By Geraldine Espinosa/El Inde
It is the first chilly evening of the year and as the sun goes down over the
mountains on Tucson’s Westside, the Snakebite gallery is coming alive with Chip Thomas’s art.
Snakebite is located inside an older brick building with the street-facing
wall painted bright red. The building is back-to-back with the Tucson City court; the contrast between the little humble red building and the five-story tall, piercing white city court is reflective of the wave of redevelopment that is currently taking place all over downtown Tucson.
Rachael Rios and Geneva Gluck Foster, owners of the Snakebite, stand in the doorway. Rios and Gluck contrast each other perfectly. Both smaller in stature, Gluck with her vibrant curly brown hair and Rios with her straight, split-dyed black-and-blonde hair pulled back into a high bun on the top of her head.
They stand shoulder-to-shoulder and Rios’ tattoo on her temples dance across her face when she smiles at friends, family and fellow artists as they walk into Snakebite. The gentle hum of crowd noise fills the atmosphere as everyone congratulates Rios and Gluck on yet another successful opening night.
Gluck is an artist from Snowflake, a small town in northeastern Arizona. She had a unique upbringing: her parents were hippies who lived freely off the land. Gluck knew from a young age that she always wanted to be an artist. She calls herself a performance artist who entered the world of art through dance and ”then expanded that to making objects that interacted with my body,” she said.
Gluck performed acrobatics and rope for 20 years as she worked and traveled around the world doing contemporary circus. The circus was her main career and source of income throughout her 20s and 30s. After her time in the circus, she came back to Arizona in hopes of sharing her experiences with those in her community.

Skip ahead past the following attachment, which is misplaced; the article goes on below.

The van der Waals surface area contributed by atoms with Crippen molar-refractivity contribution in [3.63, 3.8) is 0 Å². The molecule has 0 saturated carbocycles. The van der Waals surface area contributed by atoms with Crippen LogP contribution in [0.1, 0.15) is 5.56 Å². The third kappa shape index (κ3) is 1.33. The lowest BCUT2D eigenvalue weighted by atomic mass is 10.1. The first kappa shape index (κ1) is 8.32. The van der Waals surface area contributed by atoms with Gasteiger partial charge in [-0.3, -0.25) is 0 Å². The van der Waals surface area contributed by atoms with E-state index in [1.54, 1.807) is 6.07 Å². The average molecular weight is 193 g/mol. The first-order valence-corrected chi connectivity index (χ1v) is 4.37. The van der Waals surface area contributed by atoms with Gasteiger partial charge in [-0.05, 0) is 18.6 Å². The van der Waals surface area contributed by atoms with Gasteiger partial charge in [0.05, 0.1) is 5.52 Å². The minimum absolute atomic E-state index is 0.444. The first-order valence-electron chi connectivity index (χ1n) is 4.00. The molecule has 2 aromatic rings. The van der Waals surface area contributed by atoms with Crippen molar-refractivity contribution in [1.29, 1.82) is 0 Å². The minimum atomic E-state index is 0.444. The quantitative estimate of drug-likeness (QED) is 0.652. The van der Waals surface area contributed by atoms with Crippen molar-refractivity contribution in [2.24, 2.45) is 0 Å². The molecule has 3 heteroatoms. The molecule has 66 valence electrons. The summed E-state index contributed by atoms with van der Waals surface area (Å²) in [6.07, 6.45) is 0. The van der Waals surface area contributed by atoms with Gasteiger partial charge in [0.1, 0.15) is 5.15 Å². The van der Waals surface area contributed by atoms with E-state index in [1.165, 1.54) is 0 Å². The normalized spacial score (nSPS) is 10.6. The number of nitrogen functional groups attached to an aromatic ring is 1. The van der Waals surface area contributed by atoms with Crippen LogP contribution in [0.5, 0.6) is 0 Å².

She recalls meeting Rios at the old Downtown Performance Center. “I remember seeing Rachael in the parking lot, and she just looked so cute yet she had such a bad attitude,” she said. “She was such a bitch and it was just like, ‘Oh, my God’ who is that girl? She looks awesome.”
Rios is a local artist who has dabbled in all types of media since the beginning of her career. She has murals all over Tucson; her newest lives on the front wall of Roskruge Bilingual K-8. She has created and experimented with 2D art as well as 3D art and dance.
She paints and draws pictures that reflect herself and her surroundings. A lot of her art shows imagery of the desert: coyotes, cacti, jaguars, flowers. She often depicts the women in her art with long dark hair, usually interacting with the desert.
Rios has experimented with embroidery and even mask-making. In 2020, close to the beginning of the COVID-19 pandemic, Rios received a lot of attention on social media when she began sharing on Instagram a series of face masks that she had made from items found in her home. Some of the masks were made out of mushrooms, ice, flowers and tampons.
She’s from Menlo Park on Tucson’s Westside, and her artistic sensibilities come from her family and community. Tattoo magazines, murals and tileworks on Tucson’s Westside were Rios’ first exposure to art. She remembers looking at her father’s lowrider magazines and trying to replicate the tattoos that she saw there by copying them on her siblings with a ballpoint pen; she remembers doing so when she was about 9 years old.
Rios was raised by her single father. They didn’t have much money and the Rios family would thrift for clothes.
She credits her creativity to her childhood thrifting days and learning to make a lot out of very little. “I think that necessity builds creativity, you know? Like you become a super creative cook when you don’t have a lot of ingredients,” she said.